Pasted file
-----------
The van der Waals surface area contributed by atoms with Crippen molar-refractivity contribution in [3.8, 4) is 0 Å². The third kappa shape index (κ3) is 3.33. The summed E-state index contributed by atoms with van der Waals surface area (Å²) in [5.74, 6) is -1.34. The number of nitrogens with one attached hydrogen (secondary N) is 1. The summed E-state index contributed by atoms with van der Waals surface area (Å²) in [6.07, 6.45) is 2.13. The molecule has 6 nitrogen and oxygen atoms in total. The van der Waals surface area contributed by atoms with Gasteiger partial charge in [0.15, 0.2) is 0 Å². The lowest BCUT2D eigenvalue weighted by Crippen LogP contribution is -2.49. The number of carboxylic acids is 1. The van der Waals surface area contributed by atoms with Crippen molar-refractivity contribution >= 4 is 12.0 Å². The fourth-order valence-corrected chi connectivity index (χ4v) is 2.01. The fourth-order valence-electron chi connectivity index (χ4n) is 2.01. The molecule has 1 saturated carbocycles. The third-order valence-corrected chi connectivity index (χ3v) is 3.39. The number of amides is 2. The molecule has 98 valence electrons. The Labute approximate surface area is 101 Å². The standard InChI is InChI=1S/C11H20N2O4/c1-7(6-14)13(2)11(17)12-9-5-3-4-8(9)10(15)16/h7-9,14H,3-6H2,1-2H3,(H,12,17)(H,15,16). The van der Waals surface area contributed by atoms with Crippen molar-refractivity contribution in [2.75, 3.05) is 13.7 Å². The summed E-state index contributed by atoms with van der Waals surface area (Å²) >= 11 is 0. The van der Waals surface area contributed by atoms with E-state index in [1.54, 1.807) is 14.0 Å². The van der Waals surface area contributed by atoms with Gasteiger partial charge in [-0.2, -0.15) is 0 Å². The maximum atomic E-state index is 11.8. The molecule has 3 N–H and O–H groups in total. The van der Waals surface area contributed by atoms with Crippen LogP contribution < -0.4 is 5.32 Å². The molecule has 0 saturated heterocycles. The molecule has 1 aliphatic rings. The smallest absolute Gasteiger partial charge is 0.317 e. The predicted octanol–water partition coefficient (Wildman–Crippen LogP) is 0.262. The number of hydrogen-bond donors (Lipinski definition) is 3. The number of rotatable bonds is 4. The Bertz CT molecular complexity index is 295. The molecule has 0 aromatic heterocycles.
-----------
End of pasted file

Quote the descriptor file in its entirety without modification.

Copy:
The van der Waals surface area contributed by atoms with Crippen molar-refractivity contribution in [3.8, 4) is 0 Å². The third kappa shape index (κ3) is 3.33. The summed E-state index contributed by atoms with van der Waals surface area (Å²) in [5.74, 6) is -1.34. The number of nitrogens with one attached hydrogen (secondary N) is 1. The summed E-state index contributed by atoms with van der Waals surface area (Å²) in [6.07, 6.45) is 2.13. The molecule has 6 nitrogen and oxygen atoms in total. The van der Waals surface area contributed by atoms with Gasteiger partial charge in [0.15, 0.2) is 0 Å². The lowest BCUT2D eigenvalue weighted by Crippen LogP contribution is -2.49. The number of carboxylic acids is 1. The van der Waals surface area contributed by atoms with Crippen molar-refractivity contribution >= 4 is 12.0 Å². The fourth-order valence-corrected chi connectivity index (χ4v) is 2.01. The fourth-order valence-electron chi connectivity index (χ4n) is 2.01. The molecule has 1 saturated carbocycles. The third-order valence-corrected chi connectivity index (χ3v) is 3.39. The number of amides is 2. The molecule has 98 valence electrons. The Labute approximate surface area is 101 Å². The standard InChI is InChI=1S/C11H20N2O4/c1-7(6-14)13(2)11(17)12-9-5-3-4-8(9)10(15)16/h7-9,14H,3-6H2,1-2H3,(H,12,17)(H,15,16). The van der Waals surface area contributed by atoms with Crippen molar-refractivity contribution in [2.75, 3.05) is 13.7 Å². The summed E-state index contributed by atoms with van der Waals surface area (Å²) >= 11 is 0. The van der Waals surface area contributed by atoms with E-state index in [1.54, 1.807) is 14.0 Å². The van der Waals surface area contributed by atoms with Gasteiger partial charge in [-0.2, -0.15) is 0 Å². The maximum atomic E-state index is 11.8. The molecule has 3 N–H and O–H groups in total. The van der Waals surface area contributed by atoms with Crippen LogP contribution < -0.4 is 5.32 Å². The molecule has 0 saturated heterocycles. The molecule has 1 aliphatic rings. The smallest absolute Gasteiger partial charge is 0.317 e. The predicted octanol–water partition coefficient (Wildman–Crippen LogP) is 0.262. The number of hydrogen-bond donors (Lipinski definition) is 3. The number of rotatable bonds is 4. The Bertz CT molecular complexity index is 295. The molecule has 0 aromatic heterocycles.